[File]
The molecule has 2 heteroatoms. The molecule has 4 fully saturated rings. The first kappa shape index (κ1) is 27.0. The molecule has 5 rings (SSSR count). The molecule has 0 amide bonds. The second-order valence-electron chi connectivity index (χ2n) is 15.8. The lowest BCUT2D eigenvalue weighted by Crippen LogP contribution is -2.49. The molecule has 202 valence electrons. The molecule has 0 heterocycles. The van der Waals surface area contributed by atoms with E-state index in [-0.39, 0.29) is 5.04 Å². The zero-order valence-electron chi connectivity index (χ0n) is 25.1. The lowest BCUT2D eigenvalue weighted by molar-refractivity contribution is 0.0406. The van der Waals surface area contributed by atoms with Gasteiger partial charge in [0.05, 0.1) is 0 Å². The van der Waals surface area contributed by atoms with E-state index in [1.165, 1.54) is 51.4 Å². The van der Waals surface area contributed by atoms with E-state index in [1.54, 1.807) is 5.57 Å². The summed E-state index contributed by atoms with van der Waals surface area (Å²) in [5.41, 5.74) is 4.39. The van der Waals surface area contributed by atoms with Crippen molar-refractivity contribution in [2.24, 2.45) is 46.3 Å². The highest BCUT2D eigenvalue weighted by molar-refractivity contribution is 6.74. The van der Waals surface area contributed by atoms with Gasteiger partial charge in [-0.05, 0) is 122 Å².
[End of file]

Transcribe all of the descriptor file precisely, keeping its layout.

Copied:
The molecule has 2 heteroatoms. The molecule has 4 fully saturated rings. The first kappa shape index (κ1) is 27.0. The molecule has 5 rings (SSSR count). The molecule has 0 amide bonds. The second-order valence-electron chi connectivity index (χ2n) is 15.8. The lowest BCUT2D eigenvalue weighted by Crippen LogP contribution is -2.49. The molecule has 202 valence electrons. The molecule has 0 heterocycles. The van der Waals surface area contributed by atoms with E-state index in [-0.39, 0.29) is 5.04 Å². The zero-order valence-electron chi connectivity index (χ0n) is 25.1. The lowest BCUT2D eigenvalue weighted by molar-refractivity contribution is 0.0406. The van der Waals surface area contributed by atoms with Gasteiger partial charge in [0.05, 0.1) is 0 Å². The van der Waals surface area contributed by atoms with E-state index in [1.165, 1.54) is 51.4 Å². The van der Waals surface area contributed by atoms with E-state index in [1.54, 1.807) is 5.57 Å². The summed E-state index contributed by atoms with van der Waals surface area (Å²) in [5.41, 5.74) is 4.39. The van der Waals surface area contributed by atoms with Crippen molar-refractivity contribution in [2.24, 2.45) is 46.3 Å². The highest BCUT2D eigenvalue weighted by molar-refractivity contribution is 6.74. The van der Waals surface area contributed by atoms with Gasteiger partial charge in [-0.05, 0) is 122 Å².